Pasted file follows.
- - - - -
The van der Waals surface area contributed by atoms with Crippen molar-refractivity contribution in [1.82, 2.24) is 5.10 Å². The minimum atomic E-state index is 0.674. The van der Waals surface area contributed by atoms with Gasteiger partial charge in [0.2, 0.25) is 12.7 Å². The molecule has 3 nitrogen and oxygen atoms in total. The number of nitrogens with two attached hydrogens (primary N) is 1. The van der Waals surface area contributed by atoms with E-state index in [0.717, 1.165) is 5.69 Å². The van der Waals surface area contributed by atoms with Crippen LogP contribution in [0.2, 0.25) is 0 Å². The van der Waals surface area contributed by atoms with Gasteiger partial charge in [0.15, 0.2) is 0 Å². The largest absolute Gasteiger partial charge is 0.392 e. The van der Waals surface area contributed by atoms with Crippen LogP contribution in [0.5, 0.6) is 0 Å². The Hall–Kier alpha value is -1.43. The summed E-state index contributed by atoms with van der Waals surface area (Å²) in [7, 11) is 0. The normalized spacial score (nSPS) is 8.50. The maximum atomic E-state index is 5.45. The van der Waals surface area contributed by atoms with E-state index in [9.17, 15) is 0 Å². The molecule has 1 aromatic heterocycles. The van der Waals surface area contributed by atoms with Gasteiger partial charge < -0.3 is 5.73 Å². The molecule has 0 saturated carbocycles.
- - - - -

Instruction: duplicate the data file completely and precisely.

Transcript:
The van der Waals surface area contributed by atoms with Crippen molar-refractivity contribution in [1.82, 2.24) is 5.10 Å². The minimum atomic E-state index is 0.674. The van der Waals surface area contributed by atoms with Gasteiger partial charge in [0.2, 0.25) is 12.7 Å². The molecule has 3 nitrogen and oxygen atoms in total. The number of nitrogens with two attached hydrogens (primary N) is 1. The van der Waals surface area contributed by atoms with E-state index in [0.717, 1.165) is 5.69 Å². The van der Waals surface area contributed by atoms with Crippen LogP contribution in [0.2, 0.25) is 0 Å². The van der Waals surface area contributed by atoms with Gasteiger partial charge in [0.15, 0.2) is 0 Å². The largest absolute Gasteiger partial charge is 0.392 e. The van der Waals surface area contributed by atoms with Crippen LogP contribution in [0.5, 0.6) is 0 Å². The Hall–Kier alpha value is -1.43. The summed E-state index contributed by atoms with van der Waals surface area (Å²) in [7, 11) is 0. The normalized spacial score (nSPS) is 8.50. The maximum atomic E-state index is 5.45. The van der Waals surface area contributed by atoms with E-state index in [9.17, 15) is 0 Å². The molecule has 1 aromatic heterocycles. The van der Waals surface area contributed by atoms with Gasteiger partial charge < -0.3 is 5.73 Å². The molecule has 0 saturated carbocycles.